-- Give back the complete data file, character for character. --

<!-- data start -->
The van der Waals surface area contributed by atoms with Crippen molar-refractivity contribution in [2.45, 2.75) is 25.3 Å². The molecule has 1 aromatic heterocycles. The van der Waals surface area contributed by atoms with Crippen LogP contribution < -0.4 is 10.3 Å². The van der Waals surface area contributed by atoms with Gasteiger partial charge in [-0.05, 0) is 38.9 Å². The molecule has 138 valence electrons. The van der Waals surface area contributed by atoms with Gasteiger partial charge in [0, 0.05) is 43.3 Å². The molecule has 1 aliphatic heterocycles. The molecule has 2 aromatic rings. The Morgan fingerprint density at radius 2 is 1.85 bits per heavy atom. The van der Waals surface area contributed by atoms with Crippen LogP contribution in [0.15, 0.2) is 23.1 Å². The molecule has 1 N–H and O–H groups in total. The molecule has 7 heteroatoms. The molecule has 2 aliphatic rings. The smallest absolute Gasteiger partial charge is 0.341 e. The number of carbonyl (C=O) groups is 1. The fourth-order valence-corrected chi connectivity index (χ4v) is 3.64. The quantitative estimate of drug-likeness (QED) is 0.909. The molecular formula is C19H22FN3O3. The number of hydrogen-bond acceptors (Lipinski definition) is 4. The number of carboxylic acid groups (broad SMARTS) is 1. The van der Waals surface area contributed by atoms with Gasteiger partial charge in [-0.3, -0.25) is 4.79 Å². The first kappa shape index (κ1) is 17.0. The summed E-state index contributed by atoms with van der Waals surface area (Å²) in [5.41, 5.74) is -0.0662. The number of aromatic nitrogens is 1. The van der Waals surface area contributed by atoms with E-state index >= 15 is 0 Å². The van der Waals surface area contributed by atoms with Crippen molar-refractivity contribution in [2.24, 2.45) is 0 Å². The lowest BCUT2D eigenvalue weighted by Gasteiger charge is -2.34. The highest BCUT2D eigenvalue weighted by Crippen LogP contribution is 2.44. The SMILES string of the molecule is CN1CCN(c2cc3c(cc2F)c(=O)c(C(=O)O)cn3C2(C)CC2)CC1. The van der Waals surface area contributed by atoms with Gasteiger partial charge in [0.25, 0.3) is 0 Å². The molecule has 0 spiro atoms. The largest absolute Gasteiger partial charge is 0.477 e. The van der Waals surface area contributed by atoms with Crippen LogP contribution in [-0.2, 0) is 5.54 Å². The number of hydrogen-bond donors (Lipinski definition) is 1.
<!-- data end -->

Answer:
The van der Waals surface area contributed by atoms with Crippen molar-refractivity contribution in [2.45, 2.75) is 25.3 Å². The molecule has 1 aromatic heterocycles. The van der Waals surface area contributed by atoms with Crippen LogP contribution < -0.4 is 10.3 Å². The van der Waals surface area contributed by atoms with Gasteiger partial charge in [-0.05, 0) is 38.9 Å². The molecule has 138 valence electrons. The van der Waals surface area contributed by atoms with Gasteiger partial charge in [0, 0.05) is 43.3 Å². The molecule has 1 aliphatic heterocycles. The molecule has 2 aromatic rings. The Morgan fingerprint density at radius 2 is 1.85 bits per heavy atom. The van der Waals surface area contributed by atoms with Crippen LogP contribution in [0.15, 0.2) is 23.1 Å². The molecule has 1 N–H and O–H groups in total. The molecule has 7 heteroatoms. The molecule has 2 aliphatic rings. The smallest absolute Gasteiger partial charge is 0.341 e. The number of carbonyl (C=O) groups is 1. The fourth-order valence-corrected chi connectivity index (χ4v) is 3.64. The quantitative estimate of drug-likeness (QED) is 0.909. The molecular formula is C19H22FN3O3. The number of hydrogen-bond acceptors (Lipinski definition) is 4. The number of carboxylic acid groups (broad SMARTS) is 1. The van der Waals surface area contributed by atoms with Gasteiger partial charge in [-0.3, -0.25) is 4.79 Å². The first kappa shape index (κ1) is 17.0. The summed E-state index contributed by atoms with van der Waals surface area (Å²) in [5.41, 5.74) is -0.0662. The number of aromatic nitrogens is 1. The van der Waals surface area contributed by atoms with E-state index >= 15 is 0 Å². The van der Waals surface area contributed by atoms with Crippen molar-refractivity contribution in [2.24, 2.45) is 0 Å². The lowest BCUT2D eigenvalue weighted by Gasteiger charge is -2.34. The highest BCUT2D eigenvalue weighted by Crippen LogP contribution is 2.44. The SMILES string of the molecule is CN1CCN(c2cc3c(cc2F)c(=O)c(C(=O)O)cn3C2(C)CC2)CC1. The van der Waals surface area contributed by atoms with Gasteiger partial charge in [0.25, 0.3) is 0 Å². The molecule has 0 spiro atoms. The largest absolute Gasteiger partial charge is 0.477 e. The van der Waals surface area contributed by atoms with Crippen LogP contribution in [-0.2, 0) is 5.54 Å². The number of hydrogen-bond donors (Lipinski definition) is 1.